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Recent Reports

Title: Flammability of Hydrogen at Sub-Atmospheric Pressures and Reduced Oxygen Concentrations
Author: Steven J. Rehn
Abstract:

Prototype aircraft are currently being built and tested that rely on hydrogen fuel cells to provide power for their electrical demands, and some even use hydrogen to power the entire aircraft. The problem with hydrogen is that it is extremely flammable and has never been used in this capacity before. Therefore, the flammability of hydrogen was tested from the pressure at sea level up to 40,000 feet in a 20 L vessel. The lower and upper flammability limits were found first and compared with previous data. Then, peak explosion pressure was found across all flammable hydrogen and oxygen concentrations. The oxygen concentration started from the concentration found in air and was reduced by adding nitrogen. These tests were performed up to the point where the limiting oxygen concentration was reached for each altitude. In general, as the altitude increased, the limits of flammability for hydrogen and oxygen widened, and the peak explosion pressures decreased.

Report: DOT/FAA/TC-TT14/36 Pages: 65 Size: 1 MB
Title: Thermal Acoustic Insulation Contamination Research
Author: R.G.W. Cherry & Associates Limited
Abstract:

This report summarizes the research work carried out on behalf of Transport Canada and the UK Civil Aviation Authority into the potential threat that might exist from contaminated thermal acoustic insulation materials). The research has been conducted in the light of related activities carried out by the industry which are also described or referenced in this report. The study is based on data analysis, literature searches, aircraft surveys, consultation with the industry, and flammability testing carried out on a test rig developed especially for this study.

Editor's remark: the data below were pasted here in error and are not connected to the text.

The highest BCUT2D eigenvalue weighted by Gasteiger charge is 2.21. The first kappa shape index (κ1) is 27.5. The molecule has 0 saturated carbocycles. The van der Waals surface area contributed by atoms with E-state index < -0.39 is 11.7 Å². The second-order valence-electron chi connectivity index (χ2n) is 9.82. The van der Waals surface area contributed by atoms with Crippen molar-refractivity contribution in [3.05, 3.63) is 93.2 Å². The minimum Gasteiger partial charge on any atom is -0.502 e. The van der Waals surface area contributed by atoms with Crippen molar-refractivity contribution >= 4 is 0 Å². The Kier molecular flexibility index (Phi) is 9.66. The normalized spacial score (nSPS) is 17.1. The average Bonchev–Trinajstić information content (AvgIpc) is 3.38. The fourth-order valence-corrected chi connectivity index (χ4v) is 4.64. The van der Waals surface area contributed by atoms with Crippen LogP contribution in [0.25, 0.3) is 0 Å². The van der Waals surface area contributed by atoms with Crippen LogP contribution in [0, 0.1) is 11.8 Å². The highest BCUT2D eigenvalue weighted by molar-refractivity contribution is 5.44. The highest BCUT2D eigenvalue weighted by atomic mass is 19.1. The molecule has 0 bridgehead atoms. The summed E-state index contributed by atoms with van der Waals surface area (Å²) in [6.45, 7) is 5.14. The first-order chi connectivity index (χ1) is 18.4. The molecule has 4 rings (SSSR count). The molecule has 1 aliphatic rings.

This report addresses the nature of contaminants found on thermal acoustic insulation on in-service airplanes, the potential fire threat that they might present, and the actions taken by the industry to mitigate these threats. The report also makes ten recommendations aimed at improving the resistance of the airplane to hidden fires that might be fueled by contaminants.

Report: DOT/FAA/TC-14/24 Pages: 114 Size: 1.75 MB
Title: A Study on the Quality Control Process of Fire Extinguishing and Suppression Agents
Author: R.G.W. Cherry & Associates Limited
Abstract:

Inadequate quality control of fire extinguishing and suppression agents may affect airworthiness through a reduction in fire protection capability, or pose a hazard to personnel where contaminated extingusihants are toxic.

Transport Canada, the Federal Aviation Administration, and the United Kingdom Civil Aviation Authority requested a study be carried out to review the processes used in North America and Europe for the quality control of agents in fire extinguishers and fire suppression systems. This report reflects the outcome of the study and contains recommendations for optimized processes for consideration by the airworthiness authorities and industry.

Report: DOT/FAA/TC-14/6 Pages: 41 Size: 203 KB